In such a scenario, we would expect to see a sharp slowdown in real GDP – even sharper than is currently priced into our growth forecast – and a sell-off of the yuan. Countries in SSA that would be most exposed are those that simultaneously send a large proportion of their exports to China and are heavily reliant on the production of heavy metals such as copper and iron ore to drive growth.

Indeed, while almost all commodity prices would fall in the event of a crisis in China, industrial metals are among the most exposed to Chinese demand, suggesting they would see some of the most lasting impacts.

Zambia and the DRC stand out as the most vulnerable in this regard, with copper exports comprising 73.8% and 57.3% of total exports, respectively.

DM Start Sudden Tightening Cycle

A more likely (if less harmful) risk scenario would involve sooner-than-expected monetary tightening in developed markets (DM). We forecast that DM monetary policy will remain loose in the coming quarters, with the US Federal Reserve poised to begin tightening gradually only toward end-2017 and the European Central Bank likely to forestall tightening until 2020.

However, recent statements by the US Federal Reserve suggest some upside risk to this view. Should we see inflation in either the US or Eurozone rise unexpectedly, this could prompt a sooner-than-anticipated tightening cycle, with a knock-on effect on SSA.

In recent years, appetite for return on investment in an environment of lower-for-longer DM yields has seen a surge of capital flowing into SSA. A reversal of such flows would likely hit regional exchange rates hard, especially more heavily traded currencies such as the South African rand and those currencies pegged to it, such as the Nambian dollar.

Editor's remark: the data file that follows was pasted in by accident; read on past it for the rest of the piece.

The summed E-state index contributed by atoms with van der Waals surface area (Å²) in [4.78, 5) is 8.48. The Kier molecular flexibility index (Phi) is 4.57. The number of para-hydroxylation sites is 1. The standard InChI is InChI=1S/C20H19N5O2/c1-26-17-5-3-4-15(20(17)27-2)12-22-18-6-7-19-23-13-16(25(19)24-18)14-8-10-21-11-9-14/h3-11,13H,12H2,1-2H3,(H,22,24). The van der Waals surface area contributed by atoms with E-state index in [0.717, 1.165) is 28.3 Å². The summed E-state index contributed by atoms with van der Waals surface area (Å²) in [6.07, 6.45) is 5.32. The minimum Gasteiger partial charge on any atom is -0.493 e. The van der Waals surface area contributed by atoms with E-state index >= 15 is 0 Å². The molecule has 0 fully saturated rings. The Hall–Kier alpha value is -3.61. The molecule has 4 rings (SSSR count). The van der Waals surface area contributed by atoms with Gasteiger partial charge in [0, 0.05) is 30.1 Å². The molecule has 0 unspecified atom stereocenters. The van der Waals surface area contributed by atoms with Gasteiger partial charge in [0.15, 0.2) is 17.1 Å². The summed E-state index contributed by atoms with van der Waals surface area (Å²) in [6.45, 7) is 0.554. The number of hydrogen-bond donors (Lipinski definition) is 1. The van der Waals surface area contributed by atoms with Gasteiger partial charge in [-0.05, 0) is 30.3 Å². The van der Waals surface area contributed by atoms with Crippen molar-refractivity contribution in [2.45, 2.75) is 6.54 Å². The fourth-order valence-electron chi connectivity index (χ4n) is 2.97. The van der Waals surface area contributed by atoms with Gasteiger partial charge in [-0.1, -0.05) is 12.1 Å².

A dramatic exchange rate sell-off would forestall disinflation, leaving policymakers with the hard choice between permitting continued above-target price growth and choking off a fragile economic recovery.

La Niña Hits Hard

The aforementioned factors would only be exacerbated if we were to see continued severe weather conditions undermining food security in SSA.

After severe drought decimated staple crop harvests and prompted power shortfalls throughout much of the south and west of the continent in late 2015 and early 2016, we expect a return to more normal growing conditions in 2017, which will favour crops.

However, should we see a stronger-than-expected La Niña weather cycle, bringing severe flooding, it could be just as damaging to SSA as the recent droughts were, washing out staple crop harvests.

This would not only temper the pace of disinflation, but potentially even heighten social unrest as governments struggle to feed hungry populations. Moreover, agribusiness would not be the only sector that could face negative ramifications from a severe La Niña.

While the El Niño of 2015-2016 led to power shortfalls, which undermined mining sector activity, heavy flooding could be equally harmful, restricting drilling activity, damaging infrastructure and disrupting transport. Should this occur on a large enough scale, it could temper fiscal revenue growth – undermining fiscal consolidation in a number of key SSA economies – as well as weighing on headline growth.